John Wayne (left) wasn't a self-absorbed or superficial man, but he knew how much his image meant. Therefore, he was willing to obey the rules by muting the true effects of his age as he matured before the screen. For one, he always went on a strict workout regime before each film so he could shave off a few pounds-- though known as the typical man's man, he was never too pressured to hide his paunch in the later years. One stipulation he could not avoid was camouflaging his thinning hair. After several years in the business, the thick head of curls that earned "oohs" and "ahhs" during The Big Trail started disappearing, but the studio saw to it that his handsome face remain bedecked with a full head of artificial hair. There was at least one instance on set when his hairpiece actually caught on fire during an action sequence! Duke always laughed it off, finding the whole thing absurd, and he didn't continue the facade at home, as his friends Walter Reed and Budd Boetticher would recall. One day, Water and Budd were visiting Duke at his house in Encino. When they left, the rain was pouring, and their car got stuck in the mud. A few police officers happened upon them and asked what they were doing. They replied, of course, that they had been visiting John and had gotten stuck on their way home. One particular cop didn't believe them, thinking that a star as big as the Duke would live in a much fancier part of town. So, to prove themselves, Budd and Walter took the officer up to the house. Duke answered the door, sans toupee, and the fellas explained the debate to him. He then drawled, "Well, I'm Duke." The cop replied, "You don't look like John Wayne." John followed up with the deadpan, "What the Hell do you want me to do? Go in and put my hairpiece on?" The group burst into laughter. Now starstruck, the cop and his fellow officers asked for autographs, which Duke whole-heartedly gave.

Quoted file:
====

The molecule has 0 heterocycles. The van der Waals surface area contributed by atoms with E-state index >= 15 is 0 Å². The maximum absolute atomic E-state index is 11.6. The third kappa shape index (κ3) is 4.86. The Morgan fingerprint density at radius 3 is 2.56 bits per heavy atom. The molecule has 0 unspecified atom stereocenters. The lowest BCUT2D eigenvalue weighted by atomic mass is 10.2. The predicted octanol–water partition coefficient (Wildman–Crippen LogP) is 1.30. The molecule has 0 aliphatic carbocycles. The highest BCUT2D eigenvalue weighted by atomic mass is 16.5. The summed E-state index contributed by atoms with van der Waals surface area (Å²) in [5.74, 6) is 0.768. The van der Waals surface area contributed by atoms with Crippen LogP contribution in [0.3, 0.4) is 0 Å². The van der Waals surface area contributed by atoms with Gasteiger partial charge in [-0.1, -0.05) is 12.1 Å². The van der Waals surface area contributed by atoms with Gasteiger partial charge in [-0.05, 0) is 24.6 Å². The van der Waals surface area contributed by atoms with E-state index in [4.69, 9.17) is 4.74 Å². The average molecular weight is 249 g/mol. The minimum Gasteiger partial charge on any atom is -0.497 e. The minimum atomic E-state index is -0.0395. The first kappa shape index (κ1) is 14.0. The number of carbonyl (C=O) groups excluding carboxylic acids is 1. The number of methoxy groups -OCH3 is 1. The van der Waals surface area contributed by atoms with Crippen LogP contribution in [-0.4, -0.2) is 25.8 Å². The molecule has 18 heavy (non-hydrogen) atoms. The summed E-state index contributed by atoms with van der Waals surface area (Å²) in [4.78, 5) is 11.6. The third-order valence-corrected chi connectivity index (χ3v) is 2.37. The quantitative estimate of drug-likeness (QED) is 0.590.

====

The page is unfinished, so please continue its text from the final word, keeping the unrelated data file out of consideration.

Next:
The string bean of swing, Fred Astaire (right), also had a toupee of his own, but he was much more insecure about it than Duke. Short and frail of build, Fred was never totally confident in his appearance, despite the fact that his fans found him adorable. He mostly hated his hands, which he considered too large, and he concocted special postures and ways of holding his fingers together to make them appear smaller. He too suffered from the curse of male age when he started losing his hair. Frequent partner Ginger Rogers would get to see first-hand the dark side of Fred's usually light mood when he was caught bare-headed. They were filming the last production day on Top Hat when director Mark Sandrich suddenly decided he wanted to add a final dance sequence-- ya' know, to put a fun period on the film. Since the dancing duo always liked to rehearse everything, this last minute decision cramped their style. Ginger was more inclined to just go with it, but Fred-- who was a professional and perfectionist-- was greatly put out and concerned about the improvisation. Nonetheless, Ginger coaxed him to just go ahead: she'd "follow his lead." So, the partners sauntered down the stairs of the set, adding dance steps as they descended. All seemed well until Fred's hat fell off. To Ginger's shock, Fred turned bright red and started howling, "No, no, no!" He then stormed over to a wall and kicked it with one of his famous feet, not once, but five times. Ginger and Mark later discovered the source of his ire: because he was wearing a hat in the scene and had not intended to show his head, he had not put on his toupee. The threat of his thinning head being on display was apparently more than he could handle. Eventually, Fred cooled down, and the scene came together with the audience none the wiser as to what was (or rather wasn't) hiding beneath that infamous Top Hat.